Lymphatic malformation in the orbital cavity and surrounding region often causes disfigurement and visual problems. To better clarify the evolution and treatment of this condition, the authors studied a retrospective cohort of 42 consecutive patients seen between 1971 and 2003 and analyzed anatomic features, complications, and management. The ratio of female to male patients was 1:1. Most periorbital lymphatic malformations were noted at birth (59 percent), presenting as either unilateral swelling (60 percent) or a periorbital mass (24 percent). Sixty-two percent of lesions were on the left side. The ipsilateral cheek, temple, and forehead also were involved in 57 percent of patients. Twenty-two percent of lesions were intraconal, 30 percent were extraconal, and 48 percent were in both spaces. Forty-five percent of children had an associated cerebral developmental venous anomaly. Periorbital lymphatic malformation caused major morbidity; 52 percent of patients had intralesional bleeding and 26 percent of patients had a history of infection. Other common complications included intermittent swelling (76 percent), blepharoptosis (52 percent), proptosis (45 percent), pain (21 percent), amblyopia (33 percent), chemosis (19 percent), astigmatism (17 percent), and strabismus (7 percent). Ultimately, 40 percent of children had diminished vision and 7 percent became blind in the affected eye. Management of periorbital lymphatic malformation involved an interdisciplinary team that included an interventional radiologist, a craniofacial surgeon, and an ophthalmologist. The two therapeutic strategies were sclerotherapy (40 percent) and resection (57 percent); most patients required several interventions. A coronal approach was used for subtotal excision of fronto-temporal-orbital lymphatic malformation in 13 patients, whereas a tarsal incision was used for lesions isolated to the eyelid (n = 14). Ocular proptosis was temporarily managed by tarsorrhaphy (n = 9), but expansion of the bony orbit was needed to correct persistent proptosis (n = 8). Orbital exenteration was necessary in two patients.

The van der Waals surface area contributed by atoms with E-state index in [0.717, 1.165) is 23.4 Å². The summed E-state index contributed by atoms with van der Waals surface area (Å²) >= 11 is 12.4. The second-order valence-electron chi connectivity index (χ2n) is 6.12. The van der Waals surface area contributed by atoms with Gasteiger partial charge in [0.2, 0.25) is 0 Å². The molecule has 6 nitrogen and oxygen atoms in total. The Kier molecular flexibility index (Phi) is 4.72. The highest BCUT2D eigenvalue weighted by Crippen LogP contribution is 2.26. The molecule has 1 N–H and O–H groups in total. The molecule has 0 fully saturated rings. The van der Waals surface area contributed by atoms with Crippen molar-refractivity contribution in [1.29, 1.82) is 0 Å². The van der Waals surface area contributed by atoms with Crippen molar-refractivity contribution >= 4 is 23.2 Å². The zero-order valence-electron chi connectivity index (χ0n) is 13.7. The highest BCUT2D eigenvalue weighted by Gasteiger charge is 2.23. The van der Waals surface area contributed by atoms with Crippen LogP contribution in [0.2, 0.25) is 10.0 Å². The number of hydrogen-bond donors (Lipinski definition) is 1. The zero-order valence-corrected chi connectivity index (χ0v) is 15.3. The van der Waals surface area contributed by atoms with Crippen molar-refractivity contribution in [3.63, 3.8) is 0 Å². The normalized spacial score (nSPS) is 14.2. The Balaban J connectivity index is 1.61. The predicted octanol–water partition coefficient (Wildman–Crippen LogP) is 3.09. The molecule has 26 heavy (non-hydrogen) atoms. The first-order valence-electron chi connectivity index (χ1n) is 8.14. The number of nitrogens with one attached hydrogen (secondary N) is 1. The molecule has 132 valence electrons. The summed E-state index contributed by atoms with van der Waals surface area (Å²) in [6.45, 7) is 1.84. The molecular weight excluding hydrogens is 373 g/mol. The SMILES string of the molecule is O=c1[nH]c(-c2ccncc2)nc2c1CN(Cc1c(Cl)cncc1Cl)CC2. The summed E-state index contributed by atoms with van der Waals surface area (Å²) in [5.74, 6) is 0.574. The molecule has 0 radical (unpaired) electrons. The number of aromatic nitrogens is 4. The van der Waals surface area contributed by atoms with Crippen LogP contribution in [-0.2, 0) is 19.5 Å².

From the Vascular Anomalies Center, Division of Plastic Surgery, and the Departments of Radiology and Ophthalmology, Children’s Hospital, Harvard Medical School.
Received for publication October 24, 2003; revised January 5, 2004.
John B. Mulliken, M.D., Division of Plastic Surgery, Children’s Hospital, 300 Longwood Avenue, Boston, Mass. 02115, firstname.lastname@example.org